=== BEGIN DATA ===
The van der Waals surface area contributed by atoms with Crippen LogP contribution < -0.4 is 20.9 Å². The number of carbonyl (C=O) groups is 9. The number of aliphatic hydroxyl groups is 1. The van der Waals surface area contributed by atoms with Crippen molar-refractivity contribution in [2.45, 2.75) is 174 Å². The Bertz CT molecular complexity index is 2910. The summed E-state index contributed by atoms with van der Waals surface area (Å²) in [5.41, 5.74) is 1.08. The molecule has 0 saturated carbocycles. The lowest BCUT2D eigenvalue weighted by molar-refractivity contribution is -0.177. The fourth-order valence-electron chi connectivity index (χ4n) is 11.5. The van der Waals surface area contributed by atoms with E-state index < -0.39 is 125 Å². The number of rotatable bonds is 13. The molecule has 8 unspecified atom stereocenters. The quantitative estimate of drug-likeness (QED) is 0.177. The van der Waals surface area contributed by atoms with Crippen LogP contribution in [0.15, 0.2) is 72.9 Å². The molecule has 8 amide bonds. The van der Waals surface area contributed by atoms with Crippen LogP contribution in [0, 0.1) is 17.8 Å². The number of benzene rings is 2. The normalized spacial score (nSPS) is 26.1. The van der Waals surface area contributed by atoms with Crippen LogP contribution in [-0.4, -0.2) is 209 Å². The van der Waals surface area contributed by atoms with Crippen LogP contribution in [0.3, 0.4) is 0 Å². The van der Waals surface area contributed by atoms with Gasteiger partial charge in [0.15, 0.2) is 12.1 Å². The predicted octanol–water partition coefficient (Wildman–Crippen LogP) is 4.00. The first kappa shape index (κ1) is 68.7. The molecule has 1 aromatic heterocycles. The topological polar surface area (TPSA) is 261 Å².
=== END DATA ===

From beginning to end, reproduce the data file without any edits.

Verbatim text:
The van der Waals surface area contributed by atoms with Crippen LogP contribution < -0.4 is 20.9 Å². The number of carbonyl (C=O) groups is 9. The number of aliphatic hydroxyl groups is 1. The van der Waals surface area contributed by atoms with Crippen molar-refractivity contribution in [2.45, 2.75) is 174 Å². The Bertz CT molecular complexity index is 2910. The summed E-state index contributed by atoms with van der Waals surface area (Å²) in [5.41, 5.74) is 1.08. The molecule has 0 saturated carbocycles. The lowest BCUT2D eigenvalue weighted by molar-refractivity contribution is -0.177. The fourth-order valence-electron chi connectivity index (χ4n) is 11.5. The van der Waals surface area contributed by atoms with E-state index < -0.39 is 125 Å². The number of rotatable bonds is 13. The molecule has 8 unspecified atom stereocenters. The quantitative estimate of drug-likeness (QED) is 0.177. The van der Waals surface area contributed by atoms with Crippen LogP contribution in [0.15, 0.2) is 72.9 Å². The molecule has 8 amide bonds. The van der Waals surface area contributed by atoms with Crippen LogP contribution in [0, 0.1) is 17.8 Å². The number of benzene rings is 2. The normalized spacial score (nSPS) is 26.1. The van der Waals surface area contributed by atoms with Crippen LogP contribution in [-0.4, -0.2) is 209 Å². The van der Waals surface area contributed by atoms with Crippen LogP contribution in [0.3, 0.4) is 0 Å². The van der Waals surface area contributed by atoms with Gasteiger partial charge in [0.15, 0.2) is 12.1 Å². The predicted octanol–water partition coefficient (Wildman–Crippen LogP) is 4.00. The first kappa shape index (κ1) is 68.7. The molecule has 1 aromatic heterocycles. The topological polar surface area (TPSA) is 261 Å².